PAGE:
The 1960s were a time of experimentation and rethinking the social order, of struggles against established power structures and institutions of all kinds, including museums. Artists began to look outside the museum, to public spaces, including streets and university campuses, as sites well suited for artistic intervention. Their practices merged with political movements of the time, including antiwar, civil rights, and feminist movements, to critique underlying power structures in society.
To explore more, click on each artwork thumbnail, then click again on the larger image that appears in the box above.
A three-dimensional work of art made by a variety of means, including carving wood, chiseling stone, casting or welding metal, molding clay or wax, or assembling materials.
Art that emerged in the late 1960s, emphasizing ideas and theoretical practices rather than the creation of visual forms. In 1967, the artist Sol LeWitt gave the new genre its name in his essay “Paragraphs on Conceptual Art,” in which he wrote, “The idea itself, even if not made visual, is as much a work of art as any finished product.” Conceptual artists used their work to question the notion of what art is, and to critique the underlying ideological structures of artistic production, distribution, and display.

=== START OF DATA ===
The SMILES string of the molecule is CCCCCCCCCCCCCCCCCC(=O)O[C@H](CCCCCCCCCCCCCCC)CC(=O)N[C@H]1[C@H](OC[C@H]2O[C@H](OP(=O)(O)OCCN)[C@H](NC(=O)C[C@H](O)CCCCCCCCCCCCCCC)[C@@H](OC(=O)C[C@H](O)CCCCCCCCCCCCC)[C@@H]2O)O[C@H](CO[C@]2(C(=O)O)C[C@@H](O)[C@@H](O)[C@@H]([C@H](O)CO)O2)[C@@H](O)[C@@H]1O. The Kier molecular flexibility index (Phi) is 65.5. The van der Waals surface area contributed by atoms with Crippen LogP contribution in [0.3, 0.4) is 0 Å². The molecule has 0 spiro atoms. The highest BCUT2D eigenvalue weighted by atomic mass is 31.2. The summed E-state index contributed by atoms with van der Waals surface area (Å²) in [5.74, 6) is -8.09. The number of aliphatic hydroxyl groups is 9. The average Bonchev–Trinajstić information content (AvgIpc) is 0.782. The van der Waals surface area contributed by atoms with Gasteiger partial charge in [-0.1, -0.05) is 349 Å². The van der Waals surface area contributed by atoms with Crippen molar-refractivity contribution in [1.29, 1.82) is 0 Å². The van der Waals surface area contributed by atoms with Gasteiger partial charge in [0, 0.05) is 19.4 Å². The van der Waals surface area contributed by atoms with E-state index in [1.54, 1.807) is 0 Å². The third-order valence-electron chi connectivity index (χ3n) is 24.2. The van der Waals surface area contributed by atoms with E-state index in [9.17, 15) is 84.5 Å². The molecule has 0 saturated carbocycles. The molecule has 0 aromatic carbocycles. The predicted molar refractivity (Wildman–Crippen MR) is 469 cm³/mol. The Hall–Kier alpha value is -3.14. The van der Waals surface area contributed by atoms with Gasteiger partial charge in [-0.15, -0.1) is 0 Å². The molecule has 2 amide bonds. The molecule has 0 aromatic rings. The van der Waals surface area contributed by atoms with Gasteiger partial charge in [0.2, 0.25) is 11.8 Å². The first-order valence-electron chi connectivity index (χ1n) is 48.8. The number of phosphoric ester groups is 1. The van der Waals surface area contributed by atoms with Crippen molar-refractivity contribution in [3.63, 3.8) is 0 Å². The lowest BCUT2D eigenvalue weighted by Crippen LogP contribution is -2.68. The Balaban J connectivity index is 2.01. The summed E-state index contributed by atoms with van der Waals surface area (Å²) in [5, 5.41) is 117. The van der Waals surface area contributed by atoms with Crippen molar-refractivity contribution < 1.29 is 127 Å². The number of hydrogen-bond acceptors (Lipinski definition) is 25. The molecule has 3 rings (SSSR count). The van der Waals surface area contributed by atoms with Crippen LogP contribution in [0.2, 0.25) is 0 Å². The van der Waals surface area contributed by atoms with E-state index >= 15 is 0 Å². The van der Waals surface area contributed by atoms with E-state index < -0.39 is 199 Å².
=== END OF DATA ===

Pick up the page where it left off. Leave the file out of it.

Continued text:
Questions & Activities
Following and Breaking with Tradition
What, if any, characteristics do Buren’s and Matta-Clark’s work share with more traditional forms of painting and sculpture?
Brainstorm and write down a list of commonalities.
Debating Daniel Buren
Many Conceptual artists challenged the authority of museums, galleries, and other institutional art settings. Daniel Buren stated, “The museum/gallery instantly promotes to ‘art’ status whatever it exhibits with conviction, i.e., habit, thus diverting in advance any attempt to question the foundations of art.”
Do you agree, or disagree? In a one- to two-page essay, argue either for or against Buren’s statement.